• Jordana Baker


Infant loss - Bereaved Parenting - Life After Loss

Michelle welcomed me into her home. It is always a bit awkward to navigate an unknown social situation. Still, after a few moments of small talk, I asked if she would tell me about her daughter, Abbey. We talked about our journey together, the hurdles, difficulties, and small comforts along the way.

In 2014 Michelle and her husband began fertility treatments to conceive their third child. Always wanting a large family, they were overjoyed when Michelle was pregnant. Michelle documented every part of the pregnancy and looked forward to meeting their baby girl. In October 2014, Michelle went into preterm labour, and Abbey was born asleep.

It was heartbreaking.

The deep grief of a child dying is challenging to navigate. Relationships struggle to find their way through. People, meaning well, take actions that hurt. The glaring discomfort experienced when faced with such deep grief can cause people to distance themselves from the situation.

In all the sadness, there was a fierceness to Michelle. She did not change to make others comfortable. She was unwavering in her grief.

"I wanted people to see my baby... She needs to be a part of our family. Abbey is a part of our life."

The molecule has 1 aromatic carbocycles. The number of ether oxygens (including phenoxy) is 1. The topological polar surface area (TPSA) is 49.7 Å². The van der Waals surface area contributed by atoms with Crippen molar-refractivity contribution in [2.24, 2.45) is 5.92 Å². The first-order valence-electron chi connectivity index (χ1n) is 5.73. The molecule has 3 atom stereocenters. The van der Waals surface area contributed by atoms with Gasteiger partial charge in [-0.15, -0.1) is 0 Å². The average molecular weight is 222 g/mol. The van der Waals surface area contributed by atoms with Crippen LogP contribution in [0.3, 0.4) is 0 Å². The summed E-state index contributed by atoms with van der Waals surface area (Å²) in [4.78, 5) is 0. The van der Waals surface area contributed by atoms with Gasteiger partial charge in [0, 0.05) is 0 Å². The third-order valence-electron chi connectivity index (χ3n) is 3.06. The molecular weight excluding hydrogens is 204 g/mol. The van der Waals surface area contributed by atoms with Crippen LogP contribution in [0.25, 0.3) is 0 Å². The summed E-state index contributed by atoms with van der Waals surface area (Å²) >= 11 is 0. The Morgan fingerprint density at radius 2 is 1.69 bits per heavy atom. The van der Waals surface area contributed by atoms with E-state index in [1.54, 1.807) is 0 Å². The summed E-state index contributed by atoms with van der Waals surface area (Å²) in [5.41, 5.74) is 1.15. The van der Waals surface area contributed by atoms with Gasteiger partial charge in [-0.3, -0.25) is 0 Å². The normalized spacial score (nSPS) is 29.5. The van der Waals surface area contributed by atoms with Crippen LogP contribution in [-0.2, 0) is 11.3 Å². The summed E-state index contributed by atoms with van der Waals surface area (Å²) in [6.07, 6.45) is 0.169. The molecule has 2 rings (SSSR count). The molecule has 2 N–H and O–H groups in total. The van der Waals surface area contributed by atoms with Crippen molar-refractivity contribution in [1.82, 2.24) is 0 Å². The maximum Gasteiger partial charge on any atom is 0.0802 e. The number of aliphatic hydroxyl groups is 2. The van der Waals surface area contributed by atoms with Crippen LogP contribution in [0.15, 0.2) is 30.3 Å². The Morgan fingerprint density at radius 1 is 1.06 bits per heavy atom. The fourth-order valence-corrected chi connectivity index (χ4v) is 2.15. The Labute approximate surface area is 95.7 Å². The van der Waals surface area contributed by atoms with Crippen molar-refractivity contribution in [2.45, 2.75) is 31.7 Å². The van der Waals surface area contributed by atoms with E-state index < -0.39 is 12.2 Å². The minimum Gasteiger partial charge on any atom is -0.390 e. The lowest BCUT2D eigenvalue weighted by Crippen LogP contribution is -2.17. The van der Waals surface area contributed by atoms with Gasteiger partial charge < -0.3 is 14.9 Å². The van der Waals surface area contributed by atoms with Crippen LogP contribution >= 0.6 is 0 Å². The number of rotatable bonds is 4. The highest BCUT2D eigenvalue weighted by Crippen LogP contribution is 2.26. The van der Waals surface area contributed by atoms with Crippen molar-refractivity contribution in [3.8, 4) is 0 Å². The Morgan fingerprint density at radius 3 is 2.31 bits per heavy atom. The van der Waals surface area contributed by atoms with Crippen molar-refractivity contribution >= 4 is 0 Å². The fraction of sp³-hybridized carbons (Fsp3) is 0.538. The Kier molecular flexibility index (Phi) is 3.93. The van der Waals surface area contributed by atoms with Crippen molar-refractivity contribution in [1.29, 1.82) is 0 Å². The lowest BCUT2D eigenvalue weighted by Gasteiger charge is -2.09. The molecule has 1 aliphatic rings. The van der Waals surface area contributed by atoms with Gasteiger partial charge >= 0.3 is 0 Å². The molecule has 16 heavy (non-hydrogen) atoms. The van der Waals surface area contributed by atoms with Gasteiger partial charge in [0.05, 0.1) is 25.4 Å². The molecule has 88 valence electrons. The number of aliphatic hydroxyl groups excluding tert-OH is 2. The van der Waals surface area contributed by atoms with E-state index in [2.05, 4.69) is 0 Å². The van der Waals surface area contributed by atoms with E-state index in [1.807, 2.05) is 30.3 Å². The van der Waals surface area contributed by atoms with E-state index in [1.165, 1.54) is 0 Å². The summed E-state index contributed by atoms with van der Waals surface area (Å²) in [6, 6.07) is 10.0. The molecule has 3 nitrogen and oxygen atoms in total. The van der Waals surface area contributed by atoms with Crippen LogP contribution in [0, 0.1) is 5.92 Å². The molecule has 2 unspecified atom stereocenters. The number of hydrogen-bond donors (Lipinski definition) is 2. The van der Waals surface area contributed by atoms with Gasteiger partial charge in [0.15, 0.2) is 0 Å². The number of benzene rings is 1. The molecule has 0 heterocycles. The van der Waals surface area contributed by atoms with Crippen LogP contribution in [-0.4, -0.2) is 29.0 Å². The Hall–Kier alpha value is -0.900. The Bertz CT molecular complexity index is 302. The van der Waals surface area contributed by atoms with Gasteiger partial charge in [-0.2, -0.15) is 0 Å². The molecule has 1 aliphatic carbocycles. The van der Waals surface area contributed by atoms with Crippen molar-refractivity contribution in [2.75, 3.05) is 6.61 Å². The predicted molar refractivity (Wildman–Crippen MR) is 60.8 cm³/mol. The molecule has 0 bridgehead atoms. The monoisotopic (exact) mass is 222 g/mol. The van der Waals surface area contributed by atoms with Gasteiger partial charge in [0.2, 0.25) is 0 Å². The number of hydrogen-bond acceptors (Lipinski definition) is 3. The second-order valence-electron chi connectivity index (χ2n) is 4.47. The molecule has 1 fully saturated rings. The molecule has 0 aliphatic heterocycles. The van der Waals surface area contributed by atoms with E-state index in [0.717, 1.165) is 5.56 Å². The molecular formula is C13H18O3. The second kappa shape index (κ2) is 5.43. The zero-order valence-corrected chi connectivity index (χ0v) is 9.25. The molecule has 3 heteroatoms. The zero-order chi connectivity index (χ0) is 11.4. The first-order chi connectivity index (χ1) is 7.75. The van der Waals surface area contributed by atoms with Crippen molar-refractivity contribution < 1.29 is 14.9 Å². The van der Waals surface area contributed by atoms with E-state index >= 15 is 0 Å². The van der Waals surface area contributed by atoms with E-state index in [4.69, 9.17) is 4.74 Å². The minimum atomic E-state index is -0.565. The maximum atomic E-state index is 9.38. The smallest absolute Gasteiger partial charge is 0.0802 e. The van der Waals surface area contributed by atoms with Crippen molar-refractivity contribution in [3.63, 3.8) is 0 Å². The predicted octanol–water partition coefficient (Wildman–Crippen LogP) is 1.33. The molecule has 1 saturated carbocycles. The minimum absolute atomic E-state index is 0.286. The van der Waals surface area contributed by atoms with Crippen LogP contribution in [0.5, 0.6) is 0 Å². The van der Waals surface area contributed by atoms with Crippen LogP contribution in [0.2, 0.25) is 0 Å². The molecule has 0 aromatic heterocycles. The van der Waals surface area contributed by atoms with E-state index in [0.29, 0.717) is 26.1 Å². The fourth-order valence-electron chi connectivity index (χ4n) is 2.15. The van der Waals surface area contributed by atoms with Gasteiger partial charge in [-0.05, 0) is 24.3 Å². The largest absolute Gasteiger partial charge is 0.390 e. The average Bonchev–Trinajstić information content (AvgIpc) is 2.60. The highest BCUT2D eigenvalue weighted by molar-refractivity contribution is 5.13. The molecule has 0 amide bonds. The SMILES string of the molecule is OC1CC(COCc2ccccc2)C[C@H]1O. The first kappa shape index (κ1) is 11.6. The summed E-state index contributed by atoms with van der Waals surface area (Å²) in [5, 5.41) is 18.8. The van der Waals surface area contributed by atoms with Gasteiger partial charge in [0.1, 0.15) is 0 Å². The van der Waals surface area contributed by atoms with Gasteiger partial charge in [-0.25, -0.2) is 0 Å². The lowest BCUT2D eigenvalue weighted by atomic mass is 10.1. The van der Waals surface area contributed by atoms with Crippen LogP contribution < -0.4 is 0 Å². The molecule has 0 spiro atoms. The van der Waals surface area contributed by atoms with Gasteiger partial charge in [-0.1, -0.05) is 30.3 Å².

Michelle had a fierce love in her heart when she spoke these words. And this is where the home breathed love. Abbey was in that home because her family included her in their lives.

"Still every day I cry about her. I think of her 15000 times a day. Every situation we go through, we think about her. We include Abbey."

This is the lesson that Michelle taught me. She voiced the yearning for our children to be seen as a part of it all, even if they are not physically present. Abbey's presence and the reminders of her existence made it clear that Abbey was an integral part of Michelle's life.

At one point, Michelle shared a quote from her local support group. The leader shared this quote at the beginning, "This isn't the pain Olympics. No one can compare their grief to someone else's grief."

Now, two years later, I'm not sure that Michelle and her family wouldn't win these Olympics. They experienced personal tragedies time and time again. Michelle was diagnosed with cancer in 2019 and passed away a few months later.

I am sharing this all now because I want you to see Michelle. I want you to hear her story, to listen to the love she had for her children. I want to be an enduring witness to the impact her life had on those she loved.